December 8, 2005
Designing Interfaces: Bringing the Power of Patterns to Interface Design
Sebastopol, CA-- Over the past few years "patterns" have swept across the
programming landscape. Whether it is patterns in Java or patterns in Ruby,
programmers can now find coding assistance in a plethora of books. When it
comes to the visual elements of software--the interface--then the field is
much lighter. Jenifer Tidwell provides a substantial body of patterns in
interface design in her new book Designing Interfaces (O'Reilly, US
$49.95). With practical design advice and full color illustrations
throughout, Tidwell presents a valuable resource for software developers,
interaction designers, graphic designers, and anyone who creates
Tidwell herself expresses surprise that so few books have been written on
the subject of patterns for user interface design. "The software industry
has always needed ways to capture reusable UI design knowledge and best
practices, and patterns work at just the right level of abstraction to do
that," she explains. "They're based on good design principles, but they
provide focused solutions without being limited to a single UI platform or
toolkit. A UI technique that works in Java might work just as well in
AJAX, for example. "
While observing that some applications, devices, and web apps are easy to
use, Tidwell adds, "Many aren't. Following style guides was never a
guarantee of usability anyhow, but now designers have even more choices
than before (which, paradoxically, can make design a lot harder)."
As people have come to depend more and more upon interactive software--web
apps, mobile, and other digital devices--good interface design has become
even more important. It increases loyalty, reduces support costs, and
results in happier, less stressed users overall. From the developers'
end, Tidwell contends that using UI patterns during the software design
process can help reduce the cost of a project by providing workable ideas
and alternatives early on, before getting to the point of usability
testing or full implementation.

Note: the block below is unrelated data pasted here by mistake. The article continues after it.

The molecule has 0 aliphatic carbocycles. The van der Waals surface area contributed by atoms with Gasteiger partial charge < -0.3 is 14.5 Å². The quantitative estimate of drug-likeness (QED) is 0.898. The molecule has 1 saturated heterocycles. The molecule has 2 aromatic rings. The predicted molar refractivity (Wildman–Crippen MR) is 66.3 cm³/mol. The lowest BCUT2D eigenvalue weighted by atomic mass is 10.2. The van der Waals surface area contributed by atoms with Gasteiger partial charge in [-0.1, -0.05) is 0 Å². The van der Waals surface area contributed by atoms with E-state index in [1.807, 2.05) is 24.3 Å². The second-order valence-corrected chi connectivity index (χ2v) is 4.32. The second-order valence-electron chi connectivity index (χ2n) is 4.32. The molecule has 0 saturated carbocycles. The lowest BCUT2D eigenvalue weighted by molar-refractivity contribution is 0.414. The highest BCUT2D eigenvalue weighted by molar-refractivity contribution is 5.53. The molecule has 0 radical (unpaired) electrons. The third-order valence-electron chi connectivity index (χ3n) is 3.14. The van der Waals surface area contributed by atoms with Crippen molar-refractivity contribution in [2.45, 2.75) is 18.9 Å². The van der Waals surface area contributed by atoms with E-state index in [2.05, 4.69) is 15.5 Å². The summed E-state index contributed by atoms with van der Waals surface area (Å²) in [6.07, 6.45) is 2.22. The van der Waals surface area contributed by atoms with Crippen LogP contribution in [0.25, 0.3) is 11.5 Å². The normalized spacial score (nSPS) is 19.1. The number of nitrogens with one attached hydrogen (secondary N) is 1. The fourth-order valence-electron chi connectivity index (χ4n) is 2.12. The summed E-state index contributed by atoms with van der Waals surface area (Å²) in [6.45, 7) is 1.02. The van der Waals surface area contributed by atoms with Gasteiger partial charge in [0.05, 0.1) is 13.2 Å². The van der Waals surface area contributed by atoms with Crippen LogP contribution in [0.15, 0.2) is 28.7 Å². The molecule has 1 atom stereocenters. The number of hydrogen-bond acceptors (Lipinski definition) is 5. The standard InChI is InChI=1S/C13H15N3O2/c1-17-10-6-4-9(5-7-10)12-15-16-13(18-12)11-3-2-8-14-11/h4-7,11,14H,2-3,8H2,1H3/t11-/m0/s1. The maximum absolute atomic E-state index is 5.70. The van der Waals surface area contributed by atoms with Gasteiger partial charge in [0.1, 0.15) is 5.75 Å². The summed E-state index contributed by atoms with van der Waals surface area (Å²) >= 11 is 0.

Designing Interfaces is for a wider audience than just software
developers, however. "People doing UI and interaction design at all levels
could use these patterns. Experienced designers can even skip all the
introductory material and go straight to the examples. The book is meant
to spur creativity, too," Tidwell points out. "If a designer is stuck, he
can flip around in the book and see if anything catches his eye."
Tidwell notes that apps that are easy to use are designed to be familiar.
In Designing Interfaces, she catalogs many of those familiar parts, in
ways that can be reused in many different contexts. The patterns in the
book are designed to work for both desktop and web-based applications.
Many patterns also apply to handheld digital devices such as cell phones
The first set of chapters is applicable to almost any interface one might
Chapter 1, "What Users Do," talks about common behavior and usage
Chapter 2, "Organizing the Content, discusses information architecture as
it applies to highly interactive interfaces.
Chapter 3, "Getting Around," discusses navigation.
Chapter 4, "Organizing the Page," describes patterns for the layout and
placement of page elements.
Chapter 5, "Doing Things," talks about how to present actions and
Next comes a set of chapters that deals with specific idioms:
Chapter 6, "Showing Complex Data," contains patterns for trees, tables,
charts and informational graphics in general.
Chapter 7, "Getting Input From Users," deals with forms and controls. It
includes a table that maps desired data types to controls that can
Chapter 8, "Builders and Editors," discusses techniques and patterns
often used in graphic and text editors.
Chapter 9, "Making It Look Good," deals with aesthetics and
Taken as a whole, the book deals with all the important facets of
interface design in a manner that is approachable and usable by both
formal interface designers and programmers wishing to improve the
interfaces they build themselves.
ISBN: 0-596-00803-1, 331 pages, $49.95 US
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